Torn Rotator Cuff Symptoms
The most common torn rotator cuff symptoms that people present to a doctor’s office with are; shoulder pain in varying degrees of severity, difficulty sleeping on the affected shoulder, and quite often, difficulty raising the affected arm due to pain and “weakness”.
Read on to learn more about torn rotator cuff symptoms
Torn rotator cuff symptoms can vary from person to person, and can also vary depending upon the degree of the tear in the cuff tissue. Remember, on our page entitled; Torn Rotator Cuff , it was mentioned that a great many people walk around this world with no symptoms at all, with a partial rotator cuff tear and basically not even know it until it becomes considerably worse.
Other torn rotator cuff symptoms can include “popping” or “cracking” in the shoulder with movements, or a specific incident that caused pain and weakness afterward, like a sudden jerking motion or a fall or a dislocation of the shoulder.
Basically, there are two ways a torn rotator cuff can occur; First, from an acute (sudden) injury to the shoulder such as a fall, work-related injury or auto accident.
The second way, which in all likelihood accounts for the majority of tears, is through a chronic worsening of a shoulder impingement problem or thinning of the cuff tendon tissue through the aging process.
Let’s first get an understanding of “symptoms”. There are two types of symptoms; “subjective” and “objective”.
Subjective torn rotator cuff symptoms are those that a person verbally relates to the doctor. For instance, when a person states: “I’m having constant pain in my shoulder” or “it hurts when I try to lift my arm”, these are subjective symptoms because they are what he/she “feels”.
Objective symptoms, on the other hand, are symptoms that can be evoked or produced by way of an objective physical examination. One example of this would be, in the case of a completely torn rotator cuff, an inability to hold the affected arm up against resistance. This type of weakness can be considered an objective symptom.
Another objective symptom would be stiffness of the joint due to chronic limited mobility. This can be measured in terms of degrees of elevation, extension and rotation. Weakness can be both a subjective and objective symptom.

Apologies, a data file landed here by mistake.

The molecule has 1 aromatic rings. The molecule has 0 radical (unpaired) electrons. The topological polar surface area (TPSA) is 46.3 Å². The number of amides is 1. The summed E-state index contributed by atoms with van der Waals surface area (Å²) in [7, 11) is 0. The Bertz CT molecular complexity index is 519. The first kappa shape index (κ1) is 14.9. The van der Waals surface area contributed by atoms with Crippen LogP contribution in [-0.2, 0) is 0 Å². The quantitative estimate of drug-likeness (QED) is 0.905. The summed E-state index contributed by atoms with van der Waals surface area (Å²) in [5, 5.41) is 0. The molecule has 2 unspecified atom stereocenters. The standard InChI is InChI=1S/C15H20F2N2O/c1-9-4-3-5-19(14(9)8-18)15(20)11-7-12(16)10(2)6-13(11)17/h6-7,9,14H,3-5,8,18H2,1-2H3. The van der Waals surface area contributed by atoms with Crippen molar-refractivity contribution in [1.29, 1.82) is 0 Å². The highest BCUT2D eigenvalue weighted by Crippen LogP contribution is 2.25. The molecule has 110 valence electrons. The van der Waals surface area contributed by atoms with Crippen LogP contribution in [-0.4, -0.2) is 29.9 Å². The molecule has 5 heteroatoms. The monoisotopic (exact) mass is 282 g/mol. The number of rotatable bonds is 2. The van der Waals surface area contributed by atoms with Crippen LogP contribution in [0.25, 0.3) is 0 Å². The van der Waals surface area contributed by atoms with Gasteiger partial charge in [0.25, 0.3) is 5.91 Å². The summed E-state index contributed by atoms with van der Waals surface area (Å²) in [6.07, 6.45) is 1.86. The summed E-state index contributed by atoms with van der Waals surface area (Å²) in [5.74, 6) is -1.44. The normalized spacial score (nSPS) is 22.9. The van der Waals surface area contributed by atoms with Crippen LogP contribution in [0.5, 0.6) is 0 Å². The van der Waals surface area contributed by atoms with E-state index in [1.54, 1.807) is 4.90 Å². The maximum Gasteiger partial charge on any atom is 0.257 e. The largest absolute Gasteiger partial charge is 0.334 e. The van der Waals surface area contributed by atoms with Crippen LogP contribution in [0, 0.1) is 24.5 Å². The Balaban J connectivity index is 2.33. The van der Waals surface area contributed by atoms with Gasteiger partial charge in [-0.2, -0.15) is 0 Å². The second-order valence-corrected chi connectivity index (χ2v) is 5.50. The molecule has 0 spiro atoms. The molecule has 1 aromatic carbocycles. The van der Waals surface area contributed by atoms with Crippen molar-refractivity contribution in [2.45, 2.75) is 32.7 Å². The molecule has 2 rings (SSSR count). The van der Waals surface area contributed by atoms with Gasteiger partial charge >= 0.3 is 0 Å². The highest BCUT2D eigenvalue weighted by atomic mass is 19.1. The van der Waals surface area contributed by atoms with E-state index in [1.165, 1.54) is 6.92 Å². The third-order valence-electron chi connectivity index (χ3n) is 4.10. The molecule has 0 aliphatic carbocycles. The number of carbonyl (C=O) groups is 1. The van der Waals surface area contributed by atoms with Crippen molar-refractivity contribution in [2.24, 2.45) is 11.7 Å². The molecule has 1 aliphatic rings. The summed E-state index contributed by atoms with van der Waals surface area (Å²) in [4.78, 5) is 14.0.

Evaluating subjective and objective symptoms is a critical component in arriving at a diagnosis of a torn rotator cuff. There are other, equally important diagnostic measures that must also be utilized to compliment the physical examination.
One of the most rapidly emerging additions to the diagnostic tools at the physician’s disposal is the MRI (Magnetic Resonance Imaging). It takes up where x-rays leave off.
Standard x-rays cannot give nearly as good a picture of soft tissue as the MRI, even though they can offer good images of changes in bone secondary to the tear, like erosion of the undersurface of the acromion from the head of the humerus because the rotator cuff is no longer providing any cushion between them..
So, when we’re looking for a torn rotator cuff, which is made of fleshy tissue, the MRI captures that image with much better clarity and detail.
The pictures above show the two types of MRI machines; the “closed" MRI (left) and the “open” MRI (right).
What is an MRI, you ask?
Magnetic Resonance Imaging (MRI) is a non-radiation-producing diagnostic test in which the body, or body part, is subjected to a strong, localized magnetic field. This magnetic field causes the atoms in the cells of the body part(s) being examined to become “excited”.
These atoms then all “flip” in the same direction. The magnetic field “hits” these atoms / cells and then sends back a signal that gets transformed into an “image”; which is what the doctor sees. The stronger the magnet; the clearer the image.
This magnetic field can also be adjusted and fine-tuned in a variety of ways, enabling doctors to get high quality images of bones, muscles, tendons, blood vessels, and other tissues as well.
The closed magnet MRI has long been seen as the cream of the crop of MRI equipment, and the bigger the magnet, the better the images. This is changing rapidly, however, as constant improvements in technology are vastly improving open magnet images.
Many people cannot tolerate the “closed-in” feeling of the closed ring MRI, but some can endure it with sedative medication. Still, others simply cannot be placed into the “tube with feeling claustrophobic (fear of enclosed spaces). In these instances the open MRI machine is a necessity, and a blessing.
These two MRI images at right show the head of the humerus with the rotator cuff lying on top of it. The cuff is typically dark in color. The bright white-ish spots (see arrows) are showing the "gap" that occurs when the rotator cuff tears and separates. In general, the greater the gap, the more the tissue has retracted back and the more potentially difficult the repair.
Therefore, between torn rotator cuff symptoms, physical examination, x-rays and the MRI, one can get a really good look, and understanding, of the status of your rotator cuff.
Once a diagnosis of a torn rotator cuff has been made, it usually results in the recommendation of surgical repair.
One of the most common procedures for torn rotator cuff repair is shoulder arthroscopy .
It can be performed in combination with a limited open cuff repair procedure, or, for the specially trained surgeon, repaired entirely by arthroscopic assistance.
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